One of the great things about living in North Ogden is my city’s annual Independence Day celebration. While the size of the celebration has grown over my lifetime, it still enjoys a hometown feeling.
Each year we make an effort to get to the parade. Both sides of the main street are lined with viewers. There are usually about 100-120 entries in the parade. You see the same kind of entries year after year: a Boy Scout troop carrying the American Flag, the city’s emergency vehicles, the high school band, local politicians, vintage cars, high school and junior high sports teams and cheerleaders, small businesses, church groups, horse riders, local clubs, etc.
There used to always be a Shriner chapter that had a band playing Middle Eastern music and men driving these crazy little cars. I haven’t seen them for a few years. A few entries come and go each year. There are fewer horse groups than when I was a kid, but the essential nature of the parade entries is not much different than it was decades ago.
Over the past two decades, however, I have noticed a marked increase in one parade activity that used to be rare. Years ago, small pieces of candy would occasionally be tossed from parade entries to viewers on the side of the road. When my oldest kids were young, a kid at the parade might hope to get two or three pieces of some kind of taffy.
The practice of throwing treats to the crowd at the parade has steadily proliferated over the years. Nowadays it is rare to see a parade entry that is not tossing some kind of goody into the crowd. It’s mostly candy, but there are also T-shirts, balls, flying discs, refrigerator magnets, popsicles, water bottles, coupons, and more.
No doubt this practice adds to the fun and excitement of the event for many parade goers. But it has spawned crowd behavior that is problematic. In days of yore, children used to occasionally dash a few feet from the curb to gather candy on the pavement. Now, crowds of children spanning the entire mile-long route surge further and further into the road each year. Carrying bags like Halloween trick-or-treaters, they sometimes go right up to the passing vehicles.
This is an injury waiting to happen. It’s amazing that we have not yet experienced a headline grabbing incident as the result of this practice. I guess it’s a good thing that there are emergency responders in the parade, but the issue should never have reached this level.
In an effort to counteract this increasing problem, the city this year enlisted a number of motorcycle and bicycle cops and an entire LDS stake of volunteers clad in emergency vests. While the cops rode up and down the parade route encouraging people to stay back, the volunteers on foot each patrolled a segment of about 50 feet of road front.
The police officers and the volunteers were overcome by the crowd simply ignoring them. Children, often with the encouragement of their parents or even with their parents in tow, surged around the would-be protectors to approach the goody distributors.
Beside the safety issue presented by the goody distribution practice, the parade viewing experience is marred for those that play by the rules and stay back at the curb. Their view of the parade is now obstructed by throngs of youth standing in the street in front of them.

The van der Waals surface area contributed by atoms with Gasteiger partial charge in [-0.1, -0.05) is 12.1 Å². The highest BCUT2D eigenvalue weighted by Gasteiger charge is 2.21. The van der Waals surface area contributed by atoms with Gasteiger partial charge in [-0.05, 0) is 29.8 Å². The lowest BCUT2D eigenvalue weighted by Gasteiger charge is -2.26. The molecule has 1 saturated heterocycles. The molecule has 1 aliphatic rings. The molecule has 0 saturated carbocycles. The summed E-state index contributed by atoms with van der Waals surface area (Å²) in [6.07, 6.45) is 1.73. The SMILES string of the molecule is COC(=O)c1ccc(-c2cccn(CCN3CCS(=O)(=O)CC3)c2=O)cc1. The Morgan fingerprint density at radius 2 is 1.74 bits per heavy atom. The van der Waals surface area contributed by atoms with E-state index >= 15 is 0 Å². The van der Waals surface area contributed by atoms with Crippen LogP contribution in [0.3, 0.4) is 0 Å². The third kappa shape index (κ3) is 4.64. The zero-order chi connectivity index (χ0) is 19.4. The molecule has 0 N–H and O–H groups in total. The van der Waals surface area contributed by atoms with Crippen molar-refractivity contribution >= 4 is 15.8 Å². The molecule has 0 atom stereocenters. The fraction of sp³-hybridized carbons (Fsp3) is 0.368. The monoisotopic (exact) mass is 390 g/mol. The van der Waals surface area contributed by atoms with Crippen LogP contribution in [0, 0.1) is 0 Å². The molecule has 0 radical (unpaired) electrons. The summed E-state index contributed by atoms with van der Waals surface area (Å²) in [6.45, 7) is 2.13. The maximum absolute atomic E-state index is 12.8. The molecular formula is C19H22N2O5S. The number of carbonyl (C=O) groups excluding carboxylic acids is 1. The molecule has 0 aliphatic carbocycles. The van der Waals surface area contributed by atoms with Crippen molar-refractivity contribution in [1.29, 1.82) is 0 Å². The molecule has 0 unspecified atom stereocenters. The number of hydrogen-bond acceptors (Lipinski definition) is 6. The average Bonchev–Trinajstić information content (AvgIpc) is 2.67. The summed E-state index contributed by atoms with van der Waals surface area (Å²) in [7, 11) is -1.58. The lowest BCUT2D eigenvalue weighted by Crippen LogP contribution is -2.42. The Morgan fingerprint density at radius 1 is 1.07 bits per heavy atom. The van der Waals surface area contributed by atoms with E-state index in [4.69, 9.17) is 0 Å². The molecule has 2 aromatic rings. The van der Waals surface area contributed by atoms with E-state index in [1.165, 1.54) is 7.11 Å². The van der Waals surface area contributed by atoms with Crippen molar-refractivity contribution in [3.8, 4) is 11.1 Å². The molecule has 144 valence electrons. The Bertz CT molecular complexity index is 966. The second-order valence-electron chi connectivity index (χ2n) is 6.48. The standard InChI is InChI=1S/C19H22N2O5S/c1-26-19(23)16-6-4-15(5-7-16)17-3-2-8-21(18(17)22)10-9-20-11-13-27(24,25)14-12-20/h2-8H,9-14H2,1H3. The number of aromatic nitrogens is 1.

In recent years, the city has developed rules for parade entrants and viewers. Officially, entrants are not supposed to toss anything to the crowd. It’s OK for them to have people on foot that walk along and hand items to parade attendees. But nobody is supposed to toss anything. Despite putting this rule on paper, it has never been enforced in any meaningful way.
I like to have fun as much as the next guy. And I like it when the children have fun. But the goody tossing at our local parade has reached the point that it is out of control. I can think of only two ways to effectively deal with this issue. They could be implemented separately or together. But it is unfortunate that either should be needed at all.
The least expensive method is to play the heavy. Simply prohibit the practice of distributing anything of any kind by parade entrants. Create an actual statute and make it clear to entrants that it will be strictly enforced. Then have police along the route actually issue citations to violators. This may seem nasty and harsh to parade goers. But what else are you going to do?
The city could also do what many other cities have done: incur the expense of putting up crowd barriers all along the route. In most places, this consists of stringing bright colored rope held up by temporary stanchions. It’s amazing how well a flimsy physical barrier of this nature actually works.
But if crowd barriers are put up without eliminating goody tossing, it will do little to solve the visibility problem. Crowds of standing people would push up against the barriers, obstructing the view of those behind them. The surging crowds would also endanger the safety of the small children among them.
It seems that crowd barriers would be unnecessary in North Ogden if the practice of distributing items from parade entrants were eliminated. How many would venture out into the street if there were no goodies to be gathered? Most would simply sit on the sidelines like they used to years ago. At any rate, prohibition of the practice could be tried first before spending anything on crowd barriers.
Are there other suggestions for feasible solutions to this problem?